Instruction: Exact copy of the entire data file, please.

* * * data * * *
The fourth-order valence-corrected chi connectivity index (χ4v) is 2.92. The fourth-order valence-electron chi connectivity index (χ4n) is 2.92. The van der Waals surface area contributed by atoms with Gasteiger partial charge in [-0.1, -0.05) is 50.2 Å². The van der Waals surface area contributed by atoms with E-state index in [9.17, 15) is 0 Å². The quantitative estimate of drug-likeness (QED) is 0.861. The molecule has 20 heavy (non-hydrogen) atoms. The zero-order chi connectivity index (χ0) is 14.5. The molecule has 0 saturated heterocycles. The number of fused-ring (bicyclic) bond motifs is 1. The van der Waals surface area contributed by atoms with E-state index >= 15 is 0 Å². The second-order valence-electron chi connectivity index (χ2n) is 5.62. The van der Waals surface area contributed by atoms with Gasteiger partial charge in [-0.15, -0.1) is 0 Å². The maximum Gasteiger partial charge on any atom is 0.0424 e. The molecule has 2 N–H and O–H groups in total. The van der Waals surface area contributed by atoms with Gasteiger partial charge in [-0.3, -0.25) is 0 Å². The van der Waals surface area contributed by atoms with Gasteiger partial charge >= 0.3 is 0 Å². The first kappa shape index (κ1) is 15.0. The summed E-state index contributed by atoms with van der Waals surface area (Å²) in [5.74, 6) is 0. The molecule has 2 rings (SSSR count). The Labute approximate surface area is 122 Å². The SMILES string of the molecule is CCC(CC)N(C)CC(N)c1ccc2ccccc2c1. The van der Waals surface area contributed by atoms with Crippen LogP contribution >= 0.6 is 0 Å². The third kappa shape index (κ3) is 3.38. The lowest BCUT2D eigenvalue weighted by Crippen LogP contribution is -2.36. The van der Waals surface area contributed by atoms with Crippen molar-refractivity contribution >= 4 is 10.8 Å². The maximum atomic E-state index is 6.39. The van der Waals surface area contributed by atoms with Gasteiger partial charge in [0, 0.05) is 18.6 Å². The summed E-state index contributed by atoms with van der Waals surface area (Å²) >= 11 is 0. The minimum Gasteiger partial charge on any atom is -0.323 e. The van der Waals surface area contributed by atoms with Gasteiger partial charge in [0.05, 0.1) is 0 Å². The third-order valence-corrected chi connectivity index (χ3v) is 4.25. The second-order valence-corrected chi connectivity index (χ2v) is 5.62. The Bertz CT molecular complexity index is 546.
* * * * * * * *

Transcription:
The fourth-order valence-corrected chi connectivity index (χ4v) is 2.92. The fourth-order valence-electron chi connectivity index (χ4n) is 2.92. The van der Waals surface area contributed by atoms with Gasteiger partial charge in [-0.1, -0.05) is 50.2 Å². The van der Waals surface area contributed by atoms with E-state index in [9.17, 15) is 0 Å². The quantitative estimate of drug-likeness (QED) is 0.861. The molecule has 20 heavy (non-hydrogen) atoms. The zero-order chi connectivity index (χ0) is 14.5. The molecule has 0 saturated heterocycles. The number of fused-ring (bicyclic) bond motifs is 1. The van der Waals surface area contributed by atoms with E-state index >= 15 is 0 Å². The second-order valence-electron chi connectivity index (χ2n) is 5.62. The van der Waals surface area contributed by atoms with Gasteiger partial charge in [-0.15, -0.1) is 0 Å². The maximum Gasteiger partial charge on any atom is 0.0424 e. The molecule has 2 N–H and O–H groups in total. The van der Waals surface area contributed by atoms with Gasteiger partial charge in [-0.3, -0.25) is 0 Å². The van der Waals surface area contributed by atoms with Gasteiger partial charge >= 0.3 is 0 Å². The first kappa shape index (κ1) is 15.0. The summed E-state index contributed by atoms with van der Waals surface area (Å²) in [5.74, 6) is 0. The molecule has 2 rings (SSSR count). The Labute approximate surface area is 122 Å². The SMILES string of the molecule is CCC(CC)N(C)CC(N)c1ccc2ccccc2c1. The van der Waals surface area contributed by atoms with Crippen LogP contribution >= 0.6 is 0 Å². The third kappa shape index (κ3) is 3.38. The lowest BCUT2D eigenvalue weighted by Crippen LogP contribution is -2.36. The van der Waals surface area contributed by atoms with Crippen molar-refractivity contribution >= 4 is 10.8 Å². The maximum atomic E-state index is 6.39. The van der Waals surface area contributed by atoms with Gasteiger partial charge in [0, 0.05) is 18.6 Å². The summed E-state index contributed by atoms with van der Waals surface area (Å²) >= 11 is 0. The minimum Gasteiger partial charge on any atom is -0.323 e. The van der Waals surface area contributed by atoms with Gasteiger partial charge in [0.05, 0.1) is 0 Å². The third-order valence-corrected chi connectivity index (χ3v) is 4.25. The second-order valence-corrected chi connectivity index (χ2v) is 5.62. The Bertz CT molecular complexity index is 546.